What happens when someone talks about crosswords in a venue that's usually about something completely different? At Kevin Drum's blog, Political Animal, he mentioned struggling with the Saturday puzzle, coming over here to see if it had also vexed me, and discovering that there is a new book that can give him the keys to the kingdom of crossword triumph (I paraphrase). Some of his commenters chatted about crosswords, and some of them were just haters. "Mellors," for example, wrote, "hard to think of anything more boringly inane than the deracinated associational fragments involved in Jeopardy or doing crosswords but comments here give slight insight into obsessional grey world fluctuating between alpha and beta brain waves in service of escapist mindful mindlessness. One more thing to do while waiting to die." (By George, I think he's got it!) '"desmoinesdem" says, "I hate crossword puzzles. I like cryptic crosswords better, because more of the information you need to solve the puzzle is right there in the clues. I like logic problems the best, because all of the info you need to solve them is right there." (Well, that's hardly sporting, expecting to be given all the information ahead of time.) A "Steve Paradis" writes this blasphemy: "Forget the help books, get a crossword dictionary." (Where's the fun in that?!? Once you learn to ride a bike without training wheels, you chuck the training wheels—you don't scrupulously avoid learning to balance.)
I think this is Elizabeth A. Long's NYT constructing debut (though Cruciverb shows a December 2005 LA Times puzzle with her byline), and it's pretty nifty for a Monday puzzle. (Congratulations!) The theme is HOW TO FIX / YOUR HAIR: SAGEBRUSH and HONEYCOMB it, STRIPTEASE it up just so, and OCEANSPRAY it into place. Six theme entries mean that every section of the puzzle shares space with a theme answer. In addition to all the standard Monday-type fill, this crossword's got some zippy longer fill, like Kevin COSTNER and GUILTY OF, as well as a couple X's and a Z.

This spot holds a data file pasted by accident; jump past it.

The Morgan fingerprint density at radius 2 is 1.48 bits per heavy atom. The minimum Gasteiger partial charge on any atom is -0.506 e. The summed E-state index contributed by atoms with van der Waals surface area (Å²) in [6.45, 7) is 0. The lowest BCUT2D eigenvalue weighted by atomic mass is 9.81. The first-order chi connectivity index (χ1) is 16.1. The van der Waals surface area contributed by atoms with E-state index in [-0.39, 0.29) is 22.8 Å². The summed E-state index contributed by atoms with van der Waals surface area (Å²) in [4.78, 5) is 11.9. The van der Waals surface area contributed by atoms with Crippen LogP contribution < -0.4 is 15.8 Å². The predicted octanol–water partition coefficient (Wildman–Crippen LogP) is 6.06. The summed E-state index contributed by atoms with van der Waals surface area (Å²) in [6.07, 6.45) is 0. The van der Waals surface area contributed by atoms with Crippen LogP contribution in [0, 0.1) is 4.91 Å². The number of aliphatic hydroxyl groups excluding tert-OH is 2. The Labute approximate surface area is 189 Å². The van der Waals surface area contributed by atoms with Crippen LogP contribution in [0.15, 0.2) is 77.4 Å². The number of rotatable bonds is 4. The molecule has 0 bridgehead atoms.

The Monday Sun crossword's by Byron Walden, and that's not a name one associates with Monday puzzles. (Though a Monday Sun is more like a Wednesday Times, really.) Super-tight theme, this "Flight Manual"—the first word of each of the four theme entries rhymes with flight and the second word relates to the hands (manual = "of or relating to the hands"). We've got a LIGHT-FINGERED pickpocket, TIGHT-FISTED miser, RIGHT-HANDED non-lefty, and a WHITE-KNUCKLED scaredy-cat. Favorite entries: DOLLAR SIGN, SHOUT-OUT ([Public thanks]), and the square-dancing DO-SI-DO. Favorite clues: [Cold pad?] for IGLOO and [Synonymous rhyme for cache] for STASH. MADE EASY leads off the section that contains the Scrabbly crossing of AJAX and MAZE—perhaps Byron could write up a Crossword Construction Made Easy book. (Shout-out here to Patrick Berry, who's already written such a book, Crossword Puzzle Challenges for Dummies.)
July 15, 2007